So The Pretender is just as derivative as Dark Skies, but I'm not so sure it'll fail as a series. As CBS has found, there's a great desire for uplifting hokum in the great North American viewing public. And The Pretender taps into the same feel-good vein as Touched By an Angel.

However, if The Pretender is to succeed, it's got to toss overboard Andrea Parker, who played Doug Ross' high-maintenance girlfriend on ER last year. On ER she was perfectly cast: a female Doug Ross, someone who wanted nothing more than to look good (okay, George Clooney's dorky haircut pokes one hole in this theory) and have a good time. But here, she's essentially a leggy J. Jonah Jameson: a really mean person (next week, I hear she kicks a kitty) who's completely obsessed with her target, in this case our super-genius hero. Give her a cigar to chomp on instead of her current chain-smoking habit, and she'll be ready to sit behind the Daily Bugle editor's desk.

Finally, one note about the clever political subtext behind The Pretender. The secret installation our Pretender hero Jarod escaped from is called "The Centre." Note the spelling, and you'll see that this show is actually a clever statement about how Canadians are trying to subvert American dominance and make us all cheese-eating, maple-syrup-pouring, hockey-playing, "colour"-writing, maple-leaf flag wavers.

But it still don't have no gun-wielding chimp, eh?

Last on the NBC Saturday hit parade is Profiler), in which Ally Walker plays an expert in reconstructing the crimes of serial killers. Let's set aside the similarities between this show and Chris Carter's Millennium, since I'm a believer in the concept of simultaneous creation.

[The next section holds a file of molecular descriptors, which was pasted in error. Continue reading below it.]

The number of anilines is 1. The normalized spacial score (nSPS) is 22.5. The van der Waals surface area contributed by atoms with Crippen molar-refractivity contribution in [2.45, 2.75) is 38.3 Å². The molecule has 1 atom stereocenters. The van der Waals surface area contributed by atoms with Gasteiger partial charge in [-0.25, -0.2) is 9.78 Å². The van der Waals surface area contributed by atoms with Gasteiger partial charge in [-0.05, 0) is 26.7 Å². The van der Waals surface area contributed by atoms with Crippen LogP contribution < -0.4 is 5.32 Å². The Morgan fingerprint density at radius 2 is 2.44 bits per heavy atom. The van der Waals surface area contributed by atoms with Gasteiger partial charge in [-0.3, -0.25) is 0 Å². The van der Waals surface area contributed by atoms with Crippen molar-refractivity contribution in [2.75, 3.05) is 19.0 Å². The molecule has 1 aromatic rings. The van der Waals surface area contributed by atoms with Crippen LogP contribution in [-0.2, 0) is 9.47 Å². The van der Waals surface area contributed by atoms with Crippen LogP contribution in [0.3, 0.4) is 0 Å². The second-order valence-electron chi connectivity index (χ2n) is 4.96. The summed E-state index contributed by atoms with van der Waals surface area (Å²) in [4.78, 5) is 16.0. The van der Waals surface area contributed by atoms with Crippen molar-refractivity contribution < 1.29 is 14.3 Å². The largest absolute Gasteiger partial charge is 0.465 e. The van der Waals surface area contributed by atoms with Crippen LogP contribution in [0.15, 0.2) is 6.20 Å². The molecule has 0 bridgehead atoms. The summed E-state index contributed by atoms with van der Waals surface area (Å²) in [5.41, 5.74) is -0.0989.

Have you seen "Silence of the Lambs"? Well, get ready for Silence of the Lambs: The Series. While Dark Skies tries hard to reference The X-Files with lines about that ol' devil Truth bein' Out There, Profiler goes so far as to lift whole snatches of dialog directly from "Silence of the Lambs," and drop it right into the show's premise. Sam, Walker's character, is stalked by a brilliant and nearly uncatchable one-armed serial killer from a secret government institution... oh, but now I'm getting my shows confused. Sam's being chased by a Hannibal Lector-clone nicknamed "Jack of All Trades" (what about "Billy the Ripper"?). Jack has decided, in the words of Sam's partner Malone, that "the world is more interesting with her in it." And I hear he likes his liver with some fava beans and a nice Chianti, too.

If the pilot is any indication, Profiler might be an average, somewhat dreary crime drama. Either the serial killers' methods will in short order become so outrageous that the show will become a complete farce, or it'll get dull. There's little chance for anything else. Ten years ago, a show like this might've seemed exciting, a dark counterpoint to Miami Vice. But Sonny Crockett's riding with Cheech Marin side-saddle these days, and Profiler will no doubt be outdone by a grittier, creepier Millennium.

While I'm at it, let me also point out that Profiler's two main characters are named Sam and Malone. I think I've got NBC figured out. Next time I pitch a show to NBC, I think it'll be a cross between Friends and "Independence Day," featuring a bright, beautiful woman named Carson. Carson is being chased by a top-secret group of gun-toting Canadian chimps led by an alien bug named Johnny.

Either that, or maybe I'll just pitch Manimal '97. After all, pretty soon NBC's gonna have to fill a three-hour programming hole on Saturdays, and I intend to cash in.